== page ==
The investigation documents what happened in Baixão Fechado, one village that was impacted by these investments. Activities on two farms Harvard acquired have resulted in mass deforestation and the diversion of water used by the local community for agricultural irrigation. “[Residents say] the large amounts of water the farms use for irrigation, have badly affected their access to water which was previously plentiful and of good quality,” the report notes. “The situation has become so bad that the village has had to start bringing in water by trucks.”
Further, pesticides used on the Harvard-owned land have also contributed to health problems, the contamination of fishing grounds, and the destruction of crops, all of which disrupted the local community’s “way of life,” according to Perry.
In the northeastern part of the Cerrado, there’s a widespread practice of falsifying property titles to legitimize the occupation of public lands — a form of land grabbing. As the report explains, the lands are fenced to give the appearance of a farm and the fraudulent titles are then sold to companies often connected to foreign investors. The report notes that Harvard channeled funds through three different business groups in this region and acquired land from a Brazilian businessman well-known for this scheme.
It’s this deliberate or neglectful disregard of the region’s sociopolitical context and history that Rede Social de Justiça e Direitos Humanos’ Maria Mendonca, one of the authors of the report, finds highly troubling.
“Any casual look into what’s happening in that part of Brazil should have set off alarm bells,” she explains. “If they just looked into the historical records of these land areas, they would have been able to see that there are existing land conflicts, and they should have stayed away from that.”
There’s a better way to invest in the region, Mendonca says: Harvard and others could promote organic agriculture and invest in the region’s hundreds of small farming communities who have worked the land for generations.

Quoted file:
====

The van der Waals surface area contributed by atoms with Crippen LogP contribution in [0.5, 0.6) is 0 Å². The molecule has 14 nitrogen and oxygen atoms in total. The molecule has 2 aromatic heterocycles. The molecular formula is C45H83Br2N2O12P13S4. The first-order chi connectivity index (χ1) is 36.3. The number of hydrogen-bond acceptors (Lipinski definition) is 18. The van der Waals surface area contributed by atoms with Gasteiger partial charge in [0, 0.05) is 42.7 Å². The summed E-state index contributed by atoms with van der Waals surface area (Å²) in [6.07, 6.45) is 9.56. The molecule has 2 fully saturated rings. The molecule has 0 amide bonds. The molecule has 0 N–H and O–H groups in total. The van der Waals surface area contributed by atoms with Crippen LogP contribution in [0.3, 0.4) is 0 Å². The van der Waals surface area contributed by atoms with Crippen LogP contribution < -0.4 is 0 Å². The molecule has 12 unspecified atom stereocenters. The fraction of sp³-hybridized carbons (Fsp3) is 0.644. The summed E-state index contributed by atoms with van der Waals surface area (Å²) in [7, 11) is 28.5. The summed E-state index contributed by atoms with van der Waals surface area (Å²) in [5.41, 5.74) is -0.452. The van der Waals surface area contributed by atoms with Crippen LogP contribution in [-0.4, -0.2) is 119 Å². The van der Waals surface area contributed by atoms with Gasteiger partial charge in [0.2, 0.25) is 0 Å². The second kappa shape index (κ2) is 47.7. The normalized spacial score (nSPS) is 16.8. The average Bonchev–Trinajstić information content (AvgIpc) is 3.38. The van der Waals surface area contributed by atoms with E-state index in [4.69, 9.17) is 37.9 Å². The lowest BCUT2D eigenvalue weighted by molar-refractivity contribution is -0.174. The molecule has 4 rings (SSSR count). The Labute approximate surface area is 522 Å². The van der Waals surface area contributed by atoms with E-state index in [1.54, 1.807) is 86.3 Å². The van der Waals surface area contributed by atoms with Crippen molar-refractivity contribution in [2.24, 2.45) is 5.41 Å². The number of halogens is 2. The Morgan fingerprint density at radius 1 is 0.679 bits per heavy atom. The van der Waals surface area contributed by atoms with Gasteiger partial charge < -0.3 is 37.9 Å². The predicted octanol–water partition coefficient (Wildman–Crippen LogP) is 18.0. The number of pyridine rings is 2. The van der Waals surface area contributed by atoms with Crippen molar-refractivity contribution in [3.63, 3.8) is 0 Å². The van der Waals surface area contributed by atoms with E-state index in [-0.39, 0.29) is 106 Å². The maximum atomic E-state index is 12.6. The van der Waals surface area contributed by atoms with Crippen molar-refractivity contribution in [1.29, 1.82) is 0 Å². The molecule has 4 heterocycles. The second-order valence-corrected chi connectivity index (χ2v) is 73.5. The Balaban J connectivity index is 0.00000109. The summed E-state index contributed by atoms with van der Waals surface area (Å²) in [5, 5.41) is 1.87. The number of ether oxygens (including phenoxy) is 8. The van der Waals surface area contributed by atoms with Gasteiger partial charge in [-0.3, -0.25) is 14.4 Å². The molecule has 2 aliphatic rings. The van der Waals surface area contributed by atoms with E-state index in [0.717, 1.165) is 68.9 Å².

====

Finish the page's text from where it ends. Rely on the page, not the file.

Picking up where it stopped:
“That’s not what they’re doing,” Mendonca says. “They fence the area, they displace people, and then they pollute the water, the soil, the land.”
Institutions are actually attracted to Brazil in part because of the country’s history of violent land grabs, says Madeleine Fairbairn, a professor at the University of California, Santa Cruz, who studies agriculture systems and land rights. That’s because Brazil’s land is concentrated among relatively few owners so institutional investors can acquire large swaths of property with very few transactions, she says
Even so, Fairbairn notes, that’s no excuse for not performing due diligence on investments. “Unfortunately, many investors fail to ask the difficult questions about how the previous owner came to control such a great big expanse of Brazilian savannah in the first place,” she explains. By naming subsidiaries that Harvard Management Company used to acquire farms, as well as tracking where the properties were located, Fairbairn says GRAIN and Rede Social de Justiça e Direitos Humanos are “pulling back the veil that shields institutional investors from public scrutiny.”
It’s not only Harvard and other universities that are invested in this farmland. Professors and other employees are passive participants, as well: Their retirement plans are often managed by the Teachers Insurance and Annuity Association. The association, as the reports shows, acquired more farmland than any other pension fund. “We cannot continue to say that we do not know where our money is being invested,” says Perry, the professor at Brown, a university that has a $3.5 billion endowment. “At some point, as faculty, as the report urged, we need to figure out how to make a case for divestment.”
In her resignation letter, Kat Taylor — the former overseer of Harvard’s investment fund — says she made that same case for years, but her “soft power approach” failed to move the needle. Left with no other recourse, she felt that resigning publicly was the only card she could play — a last-ditch effort to get Harvard to rid itself of these controversial investments. (The decision was largely a symbolic gesture, given that her six-year term was to conclude the next day.)
“For Harvard to continue to profit from activities that might and likely do accelerate us toward climate disaster, enslave millions to unfair labor practices, or proliferate more and more weapons in society that threaten especially young lives is unconscionable,” she wrote. “I fervently hope that all of you will demand accountable financial transactions on behalf of us all as I have tried to do.”